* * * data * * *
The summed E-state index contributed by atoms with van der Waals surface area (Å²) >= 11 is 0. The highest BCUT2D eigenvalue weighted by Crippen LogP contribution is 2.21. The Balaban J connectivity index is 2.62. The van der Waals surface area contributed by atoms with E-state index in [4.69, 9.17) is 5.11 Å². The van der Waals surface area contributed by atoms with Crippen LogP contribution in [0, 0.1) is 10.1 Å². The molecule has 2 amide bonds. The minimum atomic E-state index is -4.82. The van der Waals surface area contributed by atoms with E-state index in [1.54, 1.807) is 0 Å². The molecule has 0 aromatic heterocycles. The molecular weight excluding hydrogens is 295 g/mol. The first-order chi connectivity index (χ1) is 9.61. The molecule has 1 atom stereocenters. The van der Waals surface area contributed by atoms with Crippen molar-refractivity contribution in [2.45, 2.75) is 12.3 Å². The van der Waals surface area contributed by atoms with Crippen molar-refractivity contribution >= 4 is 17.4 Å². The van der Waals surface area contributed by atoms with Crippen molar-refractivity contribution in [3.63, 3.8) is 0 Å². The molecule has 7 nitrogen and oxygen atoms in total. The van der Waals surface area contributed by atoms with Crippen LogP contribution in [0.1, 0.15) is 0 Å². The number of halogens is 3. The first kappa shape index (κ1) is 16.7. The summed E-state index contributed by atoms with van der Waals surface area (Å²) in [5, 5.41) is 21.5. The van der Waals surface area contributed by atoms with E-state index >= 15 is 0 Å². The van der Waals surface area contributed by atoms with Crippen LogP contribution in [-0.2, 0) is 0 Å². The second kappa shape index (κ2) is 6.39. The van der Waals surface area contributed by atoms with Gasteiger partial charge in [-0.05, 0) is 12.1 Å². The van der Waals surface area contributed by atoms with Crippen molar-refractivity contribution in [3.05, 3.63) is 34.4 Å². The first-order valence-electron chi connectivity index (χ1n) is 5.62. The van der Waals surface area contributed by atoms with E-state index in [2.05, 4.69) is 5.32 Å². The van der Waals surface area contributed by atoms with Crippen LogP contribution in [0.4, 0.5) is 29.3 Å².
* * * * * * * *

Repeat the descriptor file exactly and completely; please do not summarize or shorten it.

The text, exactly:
The summed E-state index contributed by atoms with van der Waals surface area (Å²) >= 11 is 0. The highest BCUT2D eigenvalue weighted by Crippen LogP contribution is 2.21. The Balaban J connectivity index is 2.62. The van der Waals surface area contributed by atoms with E-state index in [4.69, 9.17) is 5.11 Å². The van der Waals surface area contributed by atoms with Crippen LogP contribution in [0, 0.1) is 10.1 Å². The molecule has 2 amide bonds. The minimum atomic E-state index is -4.82. The van der Waals surface area contributed by atoms with E-state index in [1.54, 1.807) is 0 Å². The molecule has 0 aromatic heterocycles. The molecular weight excluding hydrogens is 295 g/mol. The first-order chi connectivity index (χ1) is 9.61. The molecule has 1 atom stereocenters. The van der Waals surface area contributed by atoms with Crippen molar-refractivity contribution in [2.45, 2.75) is 12.3 Å². The van der Waals surface area contributed by atoms with Crippen molar-refractivity contribution >= 4 is 17.4 Å². The van der Waals surface area contributed by atoms with Crippen molar-refractivity contribution in [3.63, 3.8) is 0 Å². The molecule has 7 nitrogen and oxygen atoms in total. The van der Waals surface area contributed by atoms with Crippen LogP contribution in [0.1, 0.15) is 0 Å². The number of halogens is 3. The first kappa shape index (κ1) is 16.7. The summed E-state index contributed by atoms with van der Waals surface area (Å²) in [5, 5.41) is 21.5. The van der Waals surface area contributed by atoms with E-state index >= 15 is 0 Å². The van der Waals surface area contributed by atoms with Crippen LogP contribution in [-0.2, 0) is 0 Å². The second kappa shape index (κ2) is 6.39. The van der Waals surface area contributed by atoms with Gasteiger partial charge in [-0.05, 0) is 12.1 Å². The van der Waals surface area contributed by atoms with Crippen molar-refractivity contribution in [3.05, 3.63) is 34.4 Å². The first-order valence-electron chi connectivity index (χ1n) is 5.62. The van der Waals surface area contributed by atoms with E-state index in [2.05, 4.69) is 5.32 Å². The van der Waals surface area contributed by atoms with Crippen LogP contribution in [0.4, 0.5) is 29.3 Å².